Most astonishing, on PC, is the way the games are presented and the performance. These remasters of games from the mid-90s immediately rack up massive CPU and GPU usage even on the opening splash screen. The reason, seemingly, is a combination of Denuvo anti piracy bs (a ridiculous conceit for games with a combined age of over 100 that are available on every rom site under the sun) and the menus running in Sega’s Hedgehog Engine, the same tech that powers the modern 3D Sonic games.
Can confirm, Sonic Origins hogged over 90% of CPU power at first. Then it switched to using GPU processing instead, and near instantly reached almost 50% usage.— MotorRoach (@MotorRoach) June 23, 2022
And this is just for the static screen telling you that the game auto saves. pic.twitter.com/4UwjGb2NCv
The menus are rather lavish and good looking, but because they continue to run in the background even as you play the 2D games, it means your GPU is constantly flayed by this game that should be simple enough for even an ancient PC to rock. The games run fine on the rigs I’ve tested it on – but a game of this kind shouldn’t be hammering a PC in this way regardless.
This weird PC performance oversight seems to generally encapsulate the Sonic Origins experience outside of the games: pretty and great on paper, but half-baked in execution. The mission mode feels fairly uninspired, and the unlockable bonus art and the like is fine, but fairly standard for this sort of collection.
The experience inside the games is what matters, though. And, for all the complaints, these are still playable versions of four absolute classics, including a ‘modern’ version of the best of the bunch, Sonic 3 & Knuckles. But the bugs, the oversights and some of the presentational issues mean that this is a compromised experience. Even the things I understand, like the necessity to replace music, hasn’t been done to the standard I’d hope – there’s better Mega Drive sound chip remixes of the new replacement Sonic 3 music out there on YouTube. In fact, the compositonally fine replacements don't sound quite like MD music anyway, which means they don't quite mesh with the rest of the game.
A lot of people will say, inevitably, that these are small things. The games do work, and they’re as good as they ever were. Small bugs and compromises don’t make that big a difference, do they? But, no. I argue that they really do. The little things add up. In this case, they add up to disappointment, and wanting a damn refund. This should’ve been the definitive version of these games. It isn’t. Sometimes you can understand why this happens. Sometimes the difficult circumstances are clear. All I see here is a rushed cash-in of a package that simply isn’t good enough. Sega should be ashamed for turning this in.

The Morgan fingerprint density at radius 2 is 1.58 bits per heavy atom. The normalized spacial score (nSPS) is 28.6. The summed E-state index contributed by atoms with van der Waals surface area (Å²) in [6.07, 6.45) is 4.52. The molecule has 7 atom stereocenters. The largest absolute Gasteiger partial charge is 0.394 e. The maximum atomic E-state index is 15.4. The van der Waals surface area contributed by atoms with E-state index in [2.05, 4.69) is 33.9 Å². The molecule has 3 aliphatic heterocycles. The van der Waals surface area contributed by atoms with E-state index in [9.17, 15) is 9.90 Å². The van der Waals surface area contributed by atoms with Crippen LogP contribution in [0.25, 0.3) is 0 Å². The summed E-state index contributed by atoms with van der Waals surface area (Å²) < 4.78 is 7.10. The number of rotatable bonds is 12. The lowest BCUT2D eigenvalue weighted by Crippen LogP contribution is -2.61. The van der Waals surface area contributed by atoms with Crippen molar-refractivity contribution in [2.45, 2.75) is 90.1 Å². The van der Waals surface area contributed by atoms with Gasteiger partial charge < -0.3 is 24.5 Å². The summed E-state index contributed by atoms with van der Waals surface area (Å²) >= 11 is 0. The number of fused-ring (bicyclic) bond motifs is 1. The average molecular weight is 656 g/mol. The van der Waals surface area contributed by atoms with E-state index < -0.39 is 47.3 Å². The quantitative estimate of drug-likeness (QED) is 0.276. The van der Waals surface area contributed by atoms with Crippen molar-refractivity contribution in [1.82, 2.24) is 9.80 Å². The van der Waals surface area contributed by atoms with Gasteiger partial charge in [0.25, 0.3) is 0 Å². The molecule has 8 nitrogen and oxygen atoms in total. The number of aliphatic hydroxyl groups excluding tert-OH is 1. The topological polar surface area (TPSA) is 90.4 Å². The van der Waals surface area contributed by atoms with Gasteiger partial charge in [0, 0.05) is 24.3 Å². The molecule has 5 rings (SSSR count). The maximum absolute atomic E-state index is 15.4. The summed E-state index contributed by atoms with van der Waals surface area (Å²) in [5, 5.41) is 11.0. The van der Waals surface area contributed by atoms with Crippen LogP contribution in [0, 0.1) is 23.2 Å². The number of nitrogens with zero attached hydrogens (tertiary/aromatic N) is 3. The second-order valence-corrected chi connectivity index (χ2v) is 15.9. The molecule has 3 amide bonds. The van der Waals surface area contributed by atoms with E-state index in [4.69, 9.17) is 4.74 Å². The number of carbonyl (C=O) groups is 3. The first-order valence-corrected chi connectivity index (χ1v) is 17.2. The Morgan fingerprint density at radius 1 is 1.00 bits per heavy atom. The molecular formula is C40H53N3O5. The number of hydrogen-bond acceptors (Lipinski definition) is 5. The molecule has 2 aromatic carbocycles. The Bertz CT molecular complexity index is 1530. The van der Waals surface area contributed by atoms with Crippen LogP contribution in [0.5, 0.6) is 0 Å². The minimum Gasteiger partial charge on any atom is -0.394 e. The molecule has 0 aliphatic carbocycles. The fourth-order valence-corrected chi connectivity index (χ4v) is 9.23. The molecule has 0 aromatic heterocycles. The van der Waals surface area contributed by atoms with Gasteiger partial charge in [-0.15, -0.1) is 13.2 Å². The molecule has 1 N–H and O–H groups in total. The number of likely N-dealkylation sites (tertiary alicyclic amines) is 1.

Worse for Sega, there are better options out there. One Steam guide titled “How to improve Sonic 3 in Origins” consists of four steps: heading to the website of the fan-made Sonic 3 AIR, installing it, and booting it instead of Sonic Origins. When fans are pointing to free fan-made projects that are years old instead of your official anniversary celebration, something has gone wrong. It's all made so much worse by the fact that there's so many flashes of brilliance in this package - the much-needed Retro engine port of S3K, the beautiful animated cutscenes that bridge the games... but it's undermined by all the problems and mistakes.
Most damning of all is the disappointment of the biggest fans of all - members of the team who worked on the game, the aforementioned fans-turned-pro who turned reverse engineering the originals into a job remastering them for Sega. On twitter, one of the most prominent of the development team, Headcannon, spoke out.
“This is frustrating. I won't lie and say that there weren't issues in what we gave to Sega, but what is in Origins is also not what we turned in,” he said. “Integration introduced some wild bugs that conventional logic would have one believe were our responsibility- a lot of them aren't.”
“We were outsiders creating a separate project that was then wrangled into something entirely different. We knew going in that there would be a major time crunch and we worked ourselves into the ground to meet it just so this would even be made and released.”
When even a developer straight-up says they're unhappy with the finished product, you know things are grim. And it’s sad, really. Sonic 3 & Knuckles is, for my money, the best 2D platformer ever made. Yeah, better than Mario 3. And World. What of it? It’s been crying out for that definitive release… but Origins is tainted. And, like that sliced golf shot, it’s going to take some fixing. It’s hard to shoot out of the rough. Poor Sonic - he lives in the rough. As Hedgehogs do, I suppose.
If you pause Sonic 1 at the right time, post-stage but before the act number appears, you’ll see the text ‘SONIC HAS PASSED’. Sonic Origins is another Sega release where, for a moment at least, it feels like he actually has. Damn. At least the film series is going from strength-to-strength.